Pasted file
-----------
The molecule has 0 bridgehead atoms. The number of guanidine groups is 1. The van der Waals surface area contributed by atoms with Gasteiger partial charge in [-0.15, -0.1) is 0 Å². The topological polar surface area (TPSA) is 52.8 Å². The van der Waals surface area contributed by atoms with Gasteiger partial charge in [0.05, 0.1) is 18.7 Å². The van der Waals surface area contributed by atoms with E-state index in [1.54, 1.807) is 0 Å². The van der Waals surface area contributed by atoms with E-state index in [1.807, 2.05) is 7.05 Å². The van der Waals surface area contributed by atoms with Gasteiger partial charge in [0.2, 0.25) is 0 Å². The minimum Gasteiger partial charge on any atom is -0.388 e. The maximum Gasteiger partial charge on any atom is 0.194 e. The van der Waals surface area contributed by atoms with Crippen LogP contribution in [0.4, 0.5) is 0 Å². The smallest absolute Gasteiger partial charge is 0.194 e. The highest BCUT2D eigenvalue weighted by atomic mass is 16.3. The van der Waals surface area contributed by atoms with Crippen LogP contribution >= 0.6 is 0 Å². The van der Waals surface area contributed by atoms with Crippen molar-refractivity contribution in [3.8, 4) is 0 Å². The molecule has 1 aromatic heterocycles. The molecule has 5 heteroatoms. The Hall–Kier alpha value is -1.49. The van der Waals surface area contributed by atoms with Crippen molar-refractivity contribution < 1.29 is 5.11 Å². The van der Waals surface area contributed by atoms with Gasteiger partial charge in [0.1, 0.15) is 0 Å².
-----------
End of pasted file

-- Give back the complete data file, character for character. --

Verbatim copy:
The molecule has 0 bridgehead atoms. The number of guanidine groups is 1. The van der Waals surface area contributed by atoms with Gasteiger partial charge in [-0.15, -0.1) is 0 Å². The topological polar surface area (TPSA) is 52.8 Å². The van der Waals surface area contributed by atoms with Gasteiger partial charge in [0.05, 0.1) is 18.7 Å². The van der Waals surface area contributed by atoms with E-state index in [1.54, 1.807) is 0 Å². The van der Waals surface area contributed by atoms with E-state index in [1.807, 2.05) is 7.05 Å². The van der Waals surface area contributed by atoms with Gasteiger partial charge in [0.2, 0.25) is 0 Å². The minimum Gasteiger partial charge on any atom is -0.388 e. The maximum Gasteiger partial charge on any atom is 0.194 e. The van der Waals surface area contributed by atoms with Crippen LogP contribution in [0.4, 0.5) is 0 Å². The smallest absolute Gasteiger partial charge is 0.194 e. The highest BCUT2D eigenvalue weighted by atomic mass is 16.3. The van der Waals surface area contributed by atoms with Crippen LogP contribution >= 0.6 is 0 Å². The van der Waals surface area contributed by atoms with Crippen molar-refractivity contribution in [3.8, 4) is 0 Å². The molecule has 1 aromatic heterocycles. The molecule has 5 heteroatoms. The Hall–Kier alpha value is -1.49. The van der Waals surface area contributed by atoms with Crippen molar-refractivity contribution < 1.29 is 5.11 Å². The van der Waals surface area contributed by atoms with Gasteiger partial charge in [0.1, 0.15) is 0 Å².